If you take businesses like Uber, Facebook, Amazon and Airbnb — their entire is digitized and in some way trackable. Scaling Analytics in companies like that is easier than doing it in more traditional businesses — like manufacturing, automotive, aerospace, etc. The reason is that there are still certain elements in the business process that aren’t completely digitized (or) has elements that rely on the manual data input. Hence, when more traditional firms like the above want to jump into the bandwagon of using Data Science, the results are not great since the data collection process isn’t standardized (or) streamlined yet.
Do you involve your Data Scientists from the very start of your project
In most firms, Data Scientists are involved only when it comes to developing models/algorithms. The Data Scientist should ideally be involved from the business requirement/understanding phase where you ideate the problem statement and start looking at data to solve.
"Petabytes of data do not translate to success in Data Science and most companies only realize this after they start their investigation to scale analytics "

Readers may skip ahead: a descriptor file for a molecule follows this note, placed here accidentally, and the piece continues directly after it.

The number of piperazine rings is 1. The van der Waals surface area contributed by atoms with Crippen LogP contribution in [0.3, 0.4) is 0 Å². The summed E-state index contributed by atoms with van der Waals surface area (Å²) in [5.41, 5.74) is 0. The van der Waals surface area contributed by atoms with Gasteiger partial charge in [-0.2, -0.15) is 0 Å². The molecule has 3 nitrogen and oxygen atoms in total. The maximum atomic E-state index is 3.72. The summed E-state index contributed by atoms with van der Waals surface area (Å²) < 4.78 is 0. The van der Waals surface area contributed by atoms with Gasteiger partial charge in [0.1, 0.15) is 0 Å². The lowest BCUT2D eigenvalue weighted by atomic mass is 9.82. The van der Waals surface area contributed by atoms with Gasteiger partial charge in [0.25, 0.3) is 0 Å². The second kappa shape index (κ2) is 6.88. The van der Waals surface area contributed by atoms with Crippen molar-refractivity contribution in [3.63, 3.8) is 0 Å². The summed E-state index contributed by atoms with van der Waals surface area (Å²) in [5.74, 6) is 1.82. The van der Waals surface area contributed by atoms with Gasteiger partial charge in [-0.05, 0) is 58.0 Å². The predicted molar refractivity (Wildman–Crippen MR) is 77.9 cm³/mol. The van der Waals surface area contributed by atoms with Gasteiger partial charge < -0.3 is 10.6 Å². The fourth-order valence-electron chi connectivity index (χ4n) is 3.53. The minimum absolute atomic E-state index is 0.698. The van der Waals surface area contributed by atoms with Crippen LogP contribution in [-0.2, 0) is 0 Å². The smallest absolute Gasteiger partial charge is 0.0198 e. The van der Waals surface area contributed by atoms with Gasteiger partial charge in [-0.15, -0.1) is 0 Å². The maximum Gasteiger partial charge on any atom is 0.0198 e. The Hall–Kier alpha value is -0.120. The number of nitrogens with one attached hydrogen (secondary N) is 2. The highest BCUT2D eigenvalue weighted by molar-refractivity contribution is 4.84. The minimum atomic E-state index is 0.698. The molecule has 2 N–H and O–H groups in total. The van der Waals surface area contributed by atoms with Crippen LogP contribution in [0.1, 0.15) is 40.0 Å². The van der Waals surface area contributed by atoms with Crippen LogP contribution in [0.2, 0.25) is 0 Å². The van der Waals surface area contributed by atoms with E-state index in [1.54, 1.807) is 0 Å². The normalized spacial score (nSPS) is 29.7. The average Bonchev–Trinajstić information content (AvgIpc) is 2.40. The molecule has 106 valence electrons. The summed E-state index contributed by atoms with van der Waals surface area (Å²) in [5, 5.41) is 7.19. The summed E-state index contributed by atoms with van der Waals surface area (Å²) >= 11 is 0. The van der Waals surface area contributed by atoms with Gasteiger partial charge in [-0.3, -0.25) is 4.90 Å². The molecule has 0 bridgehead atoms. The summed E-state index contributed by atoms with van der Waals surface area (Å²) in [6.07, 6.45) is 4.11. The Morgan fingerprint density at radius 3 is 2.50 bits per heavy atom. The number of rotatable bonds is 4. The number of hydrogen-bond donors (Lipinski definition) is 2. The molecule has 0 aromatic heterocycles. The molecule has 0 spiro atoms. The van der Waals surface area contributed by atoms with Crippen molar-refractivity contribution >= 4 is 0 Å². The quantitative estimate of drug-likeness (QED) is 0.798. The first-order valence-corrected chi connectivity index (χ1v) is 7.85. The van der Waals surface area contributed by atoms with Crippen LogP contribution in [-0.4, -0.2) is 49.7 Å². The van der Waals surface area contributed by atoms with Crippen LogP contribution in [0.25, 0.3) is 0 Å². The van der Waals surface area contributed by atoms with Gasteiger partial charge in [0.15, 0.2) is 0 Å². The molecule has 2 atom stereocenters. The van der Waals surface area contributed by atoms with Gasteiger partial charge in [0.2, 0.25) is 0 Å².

If Data Scientist cannot be involved, it is critical to have someone equipped with the analytics knowledge to be involved so he/she can ensure the “right data” is available for building models. A lot of companies think twice to have someone “technical” in business discussions and end up taking projects where analytically you have a higher chance of failure. McKinsey had identified this gap and have written on this intermediary role of an “Analytics Translator”.
Assuming you have good quality data with which you can develop ground-breaking ML solutions, the next question of scaling analytics is, ‘Do you have the right infrastructure?’
Dabbling around with Python/R in powerful laptops churning out predictions is great for Doing Analytics but when it comes to scaling, Cloud is the way. While Cloud Computing has been around for over a decade and most organizations are embracing it, the conversation of Cloud is usually limited to the IT department. It is not seen as a strategic advantage and rarely finds its way in board room conversations. Gone are the days where IT is only an enabler for your business and in this post-pandemic, digital age — IT/Analytics/Tech is pretty much your business. As Goldman Sachs CEO Lloyd Blankfein said in early 2017, “We are a technology firm. We are a platform.”As Goldman Sachs CEO Lloyd Blankfein said in early 2017, “We are a technology firm. We are a platform.” This platform mindset for your business is critical for scaling analytics as the right cloud infrastructure helps you in achieving three things quickly apart from other advantages
i) Integration of data across your IT systems that enable your business and embedment of analytics models
ii) Orchestration of various tasks/models using cloud automation tools to track your business workflow